The Royal Baths at Meroe (QSAP-21)
Achievements of the season 2018/2019
The construction of a new shelter is the main objective of the work at the Royal Baths since 2013 in frame of QSAP. It will protect and much better present this exceptional Meroitic site to the visitors.
Principal task of the season 2018/2019 was to carry out all necessary preparations at the site before starting the construction of the new shelter. This included final excavations as required by the foundation planning and protective measures of the antiquities on site.
One result of the excavations to prospect the building ground should be highlighted (fig. 1). Close to the exedra and the city wall a huge and massive mudbrick structure built almost directly on the natural soil was discovered. Small sandstone chips indicate that it may have had sandstone elements as lintels or door jambs. This unparalleled structure has to be dated among the earliest buildings at Meroe, i.e. early Napatan times. Thus, it gives valuable results on the history of Meroe City prior to the building of the city wall and the Royal Baths.
Figure 1: The area close to the exedra of the Royal Baths, view from north: The massive mudbrick structure is exposed in two trenches; the city wall of Meroe is at the right (DAI Meroe Royal Baths D-DAI-Z-MRB_20190303_DG-7908_HU)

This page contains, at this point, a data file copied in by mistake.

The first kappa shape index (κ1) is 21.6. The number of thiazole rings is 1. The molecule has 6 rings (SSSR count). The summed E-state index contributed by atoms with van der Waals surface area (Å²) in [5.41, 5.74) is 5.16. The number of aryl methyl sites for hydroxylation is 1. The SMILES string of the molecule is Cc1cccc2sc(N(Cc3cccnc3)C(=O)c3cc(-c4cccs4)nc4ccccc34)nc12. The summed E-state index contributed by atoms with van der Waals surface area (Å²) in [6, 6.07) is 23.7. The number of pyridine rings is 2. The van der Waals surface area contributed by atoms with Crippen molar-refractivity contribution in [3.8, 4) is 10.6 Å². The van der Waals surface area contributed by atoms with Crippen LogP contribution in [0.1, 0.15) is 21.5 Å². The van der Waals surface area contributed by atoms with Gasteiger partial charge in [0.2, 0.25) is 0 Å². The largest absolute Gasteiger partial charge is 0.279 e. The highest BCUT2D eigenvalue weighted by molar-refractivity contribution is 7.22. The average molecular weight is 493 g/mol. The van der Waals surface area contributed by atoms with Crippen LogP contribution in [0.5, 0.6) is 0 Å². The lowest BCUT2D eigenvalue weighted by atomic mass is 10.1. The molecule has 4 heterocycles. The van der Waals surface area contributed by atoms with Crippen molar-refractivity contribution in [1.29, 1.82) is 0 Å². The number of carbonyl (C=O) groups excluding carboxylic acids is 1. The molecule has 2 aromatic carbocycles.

The protective measures prior to any building activity for the new shelter were concluded during this season (fig. 2 and 3). The measures followed a detailed concept developed by the restorers of the project. First all plastered remains and colour pigments were consolidated, an endeavour that took many seasons. Following, this season the temporary encasements of the architectural structures inside and outside of the existing shelters with special attention to the sculptures could be undertaken.
The decorated show wall at the southern edge of the water basin now is covered with a fibre fleece and encased with a scaffold construction which is an on-site tailor-made protection built of metal pipes and corrugated metal sheets (Fig. 2. Furthermore custom-made metal hoods for covering the sculptures are manufactured. The putting over of the hoods and the final covering with sand will be carried out just before starting the construction work of the new shelter.
Outside the existing shelters all ancient walls and water channels remaining close or directly under the surface are now encased and protected by temporary burnt brick walls (fig. 3). To make these walls completely reversible, they were built with clay mortar, and the space between the new walls is filled with clean sand. Openings close to the surface will serve as drainage during the rainy season.
Hence, the site is properly prepared for the beginning of the construction work for the new shelter.
Figure 2: Temporary encasements in the area of the water basin of the Royal Baths: a scaffold construction for the decorated show wall, and metal hoods for the sculptures (DAI Meroe Royal Baths D-DAI-Z-MRB_20181129_DG-5071_SW)
Figure 3: Temporary encasements for ancient walls and water channels of the Royal Baths with burnt brick walls (DAI Meroe Royal Baths D-DAI-Z-MRB_20190305_DG-7970_HU)